Given the relaxation of fare fences and the development of new techniques to address dependent demands across booking classes such as fare adjustment, Poelt, Rauch, and Isler emphasize the limitations of the current approach that use a single forecast for two tasks, calculating bid-prices and setting adjusted fares. They propose to split RM forecasting into two separate processes to develop a forecasting approach based on the type of data that is best adapted to each task. For calculating adjusted fares, they propose to focus on estimating the price–demand relationship irrespective of volume but to introduce new dimensions such as duration of stay that is correlated with price elasticity. For bid-price calculation, they propose a more aggregated approach based on the contribution function rather than the demand for each product. This resolves many of the issues related to sparse booking data across a multitude of origin–destination markets and relies on historical bid-prices that are generally easily available rather than historical availabilities that are often incomplete at best and inaccurate at worst. This groundbreaking paper paves the way for the development of new pricing optimization techniques that will be key to leverage the capabilities of emerging distribution systems while also providing a new innovative methodology to calculate more reliable and stable bid-prices.

The next couple of papers focus on pricing optimization and use simulation techniques to explore the potential of new approaches. In their paper on Learning and Optimizing through Dynamic Pricing, Kumar, Li, and Wei study the benefit of deviating from the prices calculated using standard RM techniques to get a better estimate of passenger WTP and demand. They find that the value of introducing variability through price exploration is highest when the ratio of demand to capacity is in the medium range (approximately 80% load factor). This paper shows how traditional RM methods can be combined with emerging machine-learning techniques that are increasingly popular in other industries and suggests to focus the “exploration” budget on specific markets with relatively mild demand or time periods such as shoulder seasons or mid-week departure days rather than peak demand days.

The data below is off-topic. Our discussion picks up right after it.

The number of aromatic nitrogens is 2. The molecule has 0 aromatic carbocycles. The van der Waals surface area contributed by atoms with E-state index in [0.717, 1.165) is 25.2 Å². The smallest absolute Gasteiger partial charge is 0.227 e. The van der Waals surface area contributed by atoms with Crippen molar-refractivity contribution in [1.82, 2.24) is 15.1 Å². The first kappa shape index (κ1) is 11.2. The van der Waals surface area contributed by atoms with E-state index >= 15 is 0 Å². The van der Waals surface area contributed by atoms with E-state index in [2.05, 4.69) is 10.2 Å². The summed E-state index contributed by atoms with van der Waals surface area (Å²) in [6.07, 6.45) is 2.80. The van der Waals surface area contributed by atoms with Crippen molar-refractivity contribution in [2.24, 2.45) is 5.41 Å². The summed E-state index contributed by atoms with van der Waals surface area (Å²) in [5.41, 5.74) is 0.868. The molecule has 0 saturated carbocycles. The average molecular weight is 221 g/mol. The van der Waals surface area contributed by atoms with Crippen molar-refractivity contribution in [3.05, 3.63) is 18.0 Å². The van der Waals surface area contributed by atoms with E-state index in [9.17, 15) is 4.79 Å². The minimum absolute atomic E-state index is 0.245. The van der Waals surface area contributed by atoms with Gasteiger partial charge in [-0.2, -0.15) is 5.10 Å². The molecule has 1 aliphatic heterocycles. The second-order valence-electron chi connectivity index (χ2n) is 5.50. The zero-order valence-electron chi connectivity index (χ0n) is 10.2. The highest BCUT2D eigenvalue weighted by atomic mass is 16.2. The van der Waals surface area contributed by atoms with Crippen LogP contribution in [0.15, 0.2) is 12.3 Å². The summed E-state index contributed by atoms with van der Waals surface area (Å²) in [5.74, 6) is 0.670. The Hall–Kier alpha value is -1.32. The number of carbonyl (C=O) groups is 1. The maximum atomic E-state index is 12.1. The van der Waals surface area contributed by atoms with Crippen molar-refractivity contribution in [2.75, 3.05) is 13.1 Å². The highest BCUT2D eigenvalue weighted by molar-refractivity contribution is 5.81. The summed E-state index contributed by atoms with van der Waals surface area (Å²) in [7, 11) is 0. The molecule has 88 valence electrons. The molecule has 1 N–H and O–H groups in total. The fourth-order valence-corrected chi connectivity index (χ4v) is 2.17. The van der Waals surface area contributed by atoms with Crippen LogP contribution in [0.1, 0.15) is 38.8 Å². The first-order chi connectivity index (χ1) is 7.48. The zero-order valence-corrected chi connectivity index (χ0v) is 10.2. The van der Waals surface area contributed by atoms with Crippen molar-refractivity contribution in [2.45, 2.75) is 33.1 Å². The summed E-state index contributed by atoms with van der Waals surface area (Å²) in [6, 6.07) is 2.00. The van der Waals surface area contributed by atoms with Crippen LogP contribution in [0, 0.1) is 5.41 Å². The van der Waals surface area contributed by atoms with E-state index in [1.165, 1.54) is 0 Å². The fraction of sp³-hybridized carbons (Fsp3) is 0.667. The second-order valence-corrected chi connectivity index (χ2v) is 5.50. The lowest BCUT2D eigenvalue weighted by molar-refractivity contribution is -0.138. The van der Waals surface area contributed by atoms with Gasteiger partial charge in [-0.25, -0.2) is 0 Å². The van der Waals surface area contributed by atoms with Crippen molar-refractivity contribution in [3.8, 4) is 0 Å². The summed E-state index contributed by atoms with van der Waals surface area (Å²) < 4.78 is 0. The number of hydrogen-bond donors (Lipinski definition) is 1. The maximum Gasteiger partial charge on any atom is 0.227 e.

In their paper, Wittman and Belobaba use the well-established Passenger Origin–Destination Simulator (PODS) to test the revenue performance of online algorithms that override the output of a standard RM system by exploiting additional information such as travel purpose that is readily available in PODS but can also be estimated in practice with a good level of accuracy based on characteristics of the booking request such as duration of stay or party size. They calculate increments for select business passengers or offer targeted discounts to leisure passengers based on an estimate of the willingness-to-pay distribution by passenger type. They find a potential revenue gain between 0.5 and 4% in a large competitive network with four carriers based on how many carriers implement personalized pricing. These results are promising as they propose to enhance the algorithm to take into account additional dimensions such as bid-prices, adjacent flights, or competitor prices.